'Legal obligations may in some circumstances require that we maintain the ability to provide information in response to a law enforcement or national security request, says Microsoft.'

In a privacy statement updated in advance of the Xbox One launch, the company offered clarification of how its new Kinect will use the data collected. According to Microsoft, data collected with Kinect's skeleton mapping is temporarily stored as a set of numeric values that are destroyed once a gameplay session ends, while both data and gestural features cannot be used to identify players. Similarly, users can delete their cache of data stored by Kinect, while adding that the company does not listen in on Skype calls via the console.

Xbox One owners can, however, choose to share data with Microsoft.

"With user consent, samples of voice commands occurring while using Kinect will be collected and periodically sent to Microsoft for product improvement," reads a statement from the company. "We also collect voice samples to provide the voice search service and, with user consent, for product improvement."

Microsoft added in a statement to Polygon that the company "created Kinect and Xbox One from the ground up with built in privacy controls and safeguards. You are in charge of your entertainment experiences, and you decide how your personal information or data is or is not shared."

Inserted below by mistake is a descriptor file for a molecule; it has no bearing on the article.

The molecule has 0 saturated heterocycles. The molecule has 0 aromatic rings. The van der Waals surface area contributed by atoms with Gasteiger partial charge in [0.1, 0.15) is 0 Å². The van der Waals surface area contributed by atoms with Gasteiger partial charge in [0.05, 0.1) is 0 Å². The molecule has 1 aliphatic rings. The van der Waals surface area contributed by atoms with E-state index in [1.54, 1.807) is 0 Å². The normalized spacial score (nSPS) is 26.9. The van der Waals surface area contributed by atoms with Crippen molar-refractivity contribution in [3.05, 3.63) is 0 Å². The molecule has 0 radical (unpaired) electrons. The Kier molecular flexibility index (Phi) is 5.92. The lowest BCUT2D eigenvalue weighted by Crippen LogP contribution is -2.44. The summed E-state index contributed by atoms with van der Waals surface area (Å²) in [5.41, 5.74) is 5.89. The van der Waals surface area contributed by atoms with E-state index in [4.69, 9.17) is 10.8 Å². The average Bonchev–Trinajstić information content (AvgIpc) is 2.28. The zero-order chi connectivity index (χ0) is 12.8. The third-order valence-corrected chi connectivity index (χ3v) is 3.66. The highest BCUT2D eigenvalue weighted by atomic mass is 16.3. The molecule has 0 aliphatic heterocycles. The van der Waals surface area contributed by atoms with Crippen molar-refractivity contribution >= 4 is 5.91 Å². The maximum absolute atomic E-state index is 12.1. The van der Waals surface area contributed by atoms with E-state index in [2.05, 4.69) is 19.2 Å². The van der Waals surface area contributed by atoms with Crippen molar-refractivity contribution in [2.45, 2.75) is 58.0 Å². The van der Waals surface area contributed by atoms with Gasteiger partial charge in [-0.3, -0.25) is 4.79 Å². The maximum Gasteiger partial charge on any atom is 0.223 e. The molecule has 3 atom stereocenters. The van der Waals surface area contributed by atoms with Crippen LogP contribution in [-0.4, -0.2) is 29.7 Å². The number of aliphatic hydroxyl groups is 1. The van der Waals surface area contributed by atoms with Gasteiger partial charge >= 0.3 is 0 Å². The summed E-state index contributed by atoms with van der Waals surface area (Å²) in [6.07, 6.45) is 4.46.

It's a policy shared in principle by Sony.

"We cannot monitor the whole of Sony Entertainment Network and make no commitment to do so," reads Sony's security statement in light of the upcoming PlayStation 4.

"However, we reserve the right in our sole discretion to monitor and record your online activity and communication throughout Sony Entertainment Network and to remove and/or delete any content from Sony Entertainment Network at our sole discretion, without further notice to you, and you expressly agree that we may do so.

"Any information collected in this way, including the content of your voice and text communications, the time and location of your activities, and your Online ID, registered account details and IP address, may be used by us to enforce the Sony Entertainment Network Terms of Service and User Agreement, to comply with the law and to protect our rights and those of our licensors, users and others, and the personal safety of our employees, users and others. This information may be passed to the police or other appropriate authorities. By accepting this Privacy Policy or the Sony Entertainment Network Terms of Service and User Agreement, you expressly consent to this."